September 6, 2022
DHAKA – Aung San Suu Kyi has been sentenced to five years of imprisonment – although this does not account for the other charges levelled against her, as well as her advanced age. It could very well be that Myanmar’s erstwhile paragon of democracy and human rights will never be free again. It is a thumping victory for its military, which has for long battled to undermine democracy in the state.
It is important to note, however, that the reason why such developments have occurred in the first place is because the military in Myanmar enjoys unparalleled impunity – one which allows it to act in complete defiance of the democratic process. The military has continually taken advantage of this impunity to commit widespread abuse in Myanmar for decades. And there is no greater example of this than the persecution of the Rohingya.
Back in 2017, the military led a brutal and genocidal campaign against the Rohingya ethnic group in Myanmar’s Rakhine state, resulting in the destruction of thousands of villages and the killing of more than 6,700 people in the first month of the crackdown. This led to an exodus of hundreds of thousands of Rohingya refugees into Bangladesh and who have, since then, taken shelter in the country’s refugee camps.
Despite such grave atrocities being committed against the Rohingya, the country’s democratically elected government, led by Suu Kyi, remained silent against the military aggressors. Suu Kyi even went on to dismiss the criticisms against her and denied that any ethnic cleansing is taking place. After Gambia – on behalf of the Organisation of Islamic Cooperation (OIC) – had filed an international lawsuit against Myanmar, Suu Kyi continued to reject the charges at the International Court of Justice back in December 2019.
It is paradoxical for a Nobel Prize winner and a paragon of democracy and human rights to have defended what is the very antithesis of their cause. However, a closer analysis may reveal Suu Kyi’s original intentions: To not alienate the country’s military and the right-wing Buddhist nationalists, who would have helped her government remain in power. Regrettably, this was miscalculated – it only strengthened the military’s hand and enabled her overthrow years later.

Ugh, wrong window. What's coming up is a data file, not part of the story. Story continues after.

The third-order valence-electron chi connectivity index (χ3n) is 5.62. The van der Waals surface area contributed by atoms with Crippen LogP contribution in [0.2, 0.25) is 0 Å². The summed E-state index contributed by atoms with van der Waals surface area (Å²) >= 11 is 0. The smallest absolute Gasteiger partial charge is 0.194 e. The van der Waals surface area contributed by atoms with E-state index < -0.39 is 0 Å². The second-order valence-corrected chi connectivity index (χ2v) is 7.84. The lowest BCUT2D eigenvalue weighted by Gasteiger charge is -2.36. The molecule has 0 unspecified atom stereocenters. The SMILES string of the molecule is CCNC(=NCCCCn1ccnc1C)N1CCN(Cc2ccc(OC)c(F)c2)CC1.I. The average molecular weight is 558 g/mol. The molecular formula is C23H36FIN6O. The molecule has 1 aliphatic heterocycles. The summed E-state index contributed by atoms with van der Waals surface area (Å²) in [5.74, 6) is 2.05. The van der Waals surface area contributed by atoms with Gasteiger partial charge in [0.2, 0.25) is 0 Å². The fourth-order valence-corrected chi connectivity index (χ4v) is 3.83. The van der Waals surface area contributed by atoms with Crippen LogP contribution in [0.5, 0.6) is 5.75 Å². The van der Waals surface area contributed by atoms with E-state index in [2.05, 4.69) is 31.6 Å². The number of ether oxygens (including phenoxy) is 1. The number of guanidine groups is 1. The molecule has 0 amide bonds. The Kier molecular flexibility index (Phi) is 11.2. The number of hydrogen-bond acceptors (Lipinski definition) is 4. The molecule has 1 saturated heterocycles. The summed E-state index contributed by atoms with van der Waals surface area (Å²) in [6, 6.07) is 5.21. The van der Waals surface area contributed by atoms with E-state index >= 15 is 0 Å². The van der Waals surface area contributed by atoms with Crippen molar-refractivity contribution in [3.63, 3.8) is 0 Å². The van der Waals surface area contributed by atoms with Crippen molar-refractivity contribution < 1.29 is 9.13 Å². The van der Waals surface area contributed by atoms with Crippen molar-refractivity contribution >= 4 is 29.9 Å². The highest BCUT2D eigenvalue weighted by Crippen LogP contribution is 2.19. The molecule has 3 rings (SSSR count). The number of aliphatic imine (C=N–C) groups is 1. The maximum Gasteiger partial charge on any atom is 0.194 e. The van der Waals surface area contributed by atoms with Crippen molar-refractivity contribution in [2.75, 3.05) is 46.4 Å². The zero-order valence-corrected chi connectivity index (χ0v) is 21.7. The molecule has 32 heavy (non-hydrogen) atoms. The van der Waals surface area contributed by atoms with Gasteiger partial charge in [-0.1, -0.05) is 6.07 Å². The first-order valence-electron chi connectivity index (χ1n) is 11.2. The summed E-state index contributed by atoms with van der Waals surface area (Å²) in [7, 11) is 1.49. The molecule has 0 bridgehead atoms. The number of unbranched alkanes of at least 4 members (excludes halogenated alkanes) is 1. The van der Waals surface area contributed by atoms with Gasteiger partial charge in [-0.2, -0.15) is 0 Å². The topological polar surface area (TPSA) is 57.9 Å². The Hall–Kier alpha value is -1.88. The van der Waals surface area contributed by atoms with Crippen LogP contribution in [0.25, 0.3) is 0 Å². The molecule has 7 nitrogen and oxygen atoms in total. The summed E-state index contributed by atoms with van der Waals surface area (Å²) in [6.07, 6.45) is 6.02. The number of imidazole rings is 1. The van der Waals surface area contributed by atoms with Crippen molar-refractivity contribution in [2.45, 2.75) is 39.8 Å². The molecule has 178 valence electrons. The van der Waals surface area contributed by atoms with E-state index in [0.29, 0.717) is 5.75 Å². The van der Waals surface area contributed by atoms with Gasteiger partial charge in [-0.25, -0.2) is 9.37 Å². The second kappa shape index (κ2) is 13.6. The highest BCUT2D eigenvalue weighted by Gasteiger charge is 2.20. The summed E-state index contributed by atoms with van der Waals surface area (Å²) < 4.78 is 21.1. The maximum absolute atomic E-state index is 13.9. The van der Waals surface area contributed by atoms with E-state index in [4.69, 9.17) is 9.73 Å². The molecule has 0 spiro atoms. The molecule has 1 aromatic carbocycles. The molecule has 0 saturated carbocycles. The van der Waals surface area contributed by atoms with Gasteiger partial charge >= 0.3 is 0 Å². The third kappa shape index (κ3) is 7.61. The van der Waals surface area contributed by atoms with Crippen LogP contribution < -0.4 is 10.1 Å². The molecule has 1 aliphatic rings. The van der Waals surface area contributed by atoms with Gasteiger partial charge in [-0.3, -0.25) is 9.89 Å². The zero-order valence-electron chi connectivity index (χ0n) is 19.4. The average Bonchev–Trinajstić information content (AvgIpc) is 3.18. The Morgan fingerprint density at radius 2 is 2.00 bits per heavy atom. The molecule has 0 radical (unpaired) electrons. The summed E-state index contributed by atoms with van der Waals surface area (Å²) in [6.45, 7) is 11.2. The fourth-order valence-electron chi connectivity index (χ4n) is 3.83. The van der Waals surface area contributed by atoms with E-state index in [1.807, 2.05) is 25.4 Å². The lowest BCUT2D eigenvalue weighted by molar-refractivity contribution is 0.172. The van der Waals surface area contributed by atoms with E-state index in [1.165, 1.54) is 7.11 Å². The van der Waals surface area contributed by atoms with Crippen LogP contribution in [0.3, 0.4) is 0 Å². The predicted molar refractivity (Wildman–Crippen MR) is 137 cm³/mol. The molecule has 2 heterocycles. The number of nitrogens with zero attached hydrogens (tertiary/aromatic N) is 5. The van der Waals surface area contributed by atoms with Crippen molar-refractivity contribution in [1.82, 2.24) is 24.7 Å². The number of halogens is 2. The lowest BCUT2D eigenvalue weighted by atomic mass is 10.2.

Now, as the world sees democracy in Myanmar being thwarted for an indefinite amount of time, we must question how well the military junta is willing to cooperate for the repatriation of the Rohingya refugees back to Myanmar. Based on the previous actions of the military junta, especially their involvement with the 1982 Citizenship Law – which saw the Rohingya community being stripped off their citizenship – and past atrocities, one can easily infer that the military junta is unlikely to seek bilateral cooperation to ensure the safe return of the refugees. Thus, there is no question of cooperating with the military government for Rohingya repatriation. The world must look onto coercive measures to hold them accountable.
Under such excruciating circumstances, one would expect the United Nations Security Council (UNSC) to, at the very least, put economic pressure on the military junta and help secure safe passage for the refugees. However, the UNSC has been extremely inefficient in dealing with the Rohingya refugee crisis and it can be argued that such a failure is due to the inherent structure of the UNSC itself.
To understand these structural problems, we need to go back in history. After the Second World War, the victorious nations – namely the US, Britain, France, Soviet Union (now Russia), and China – adopted the 1942 Declaration of the United Nations which effectively ensured their position as the permanent five members (P-5) of the later formed United Nations Security Council. Being a member of the P-5 allowed these countries to exercise veto power whenever they felt necessary to subdue any threats to their territory or sovereignty.
While this was aimed to allow these allies to act as the global police and bring despotic nations within the institutional framework of the UN, dynamic changes in the status quo has resulted in the ability to veto being one of the most problematic tools at the disposal of the P-5. What the right to veto essentially allows is for these countries to protect their national interests instead of helping resolve humanitarian crises.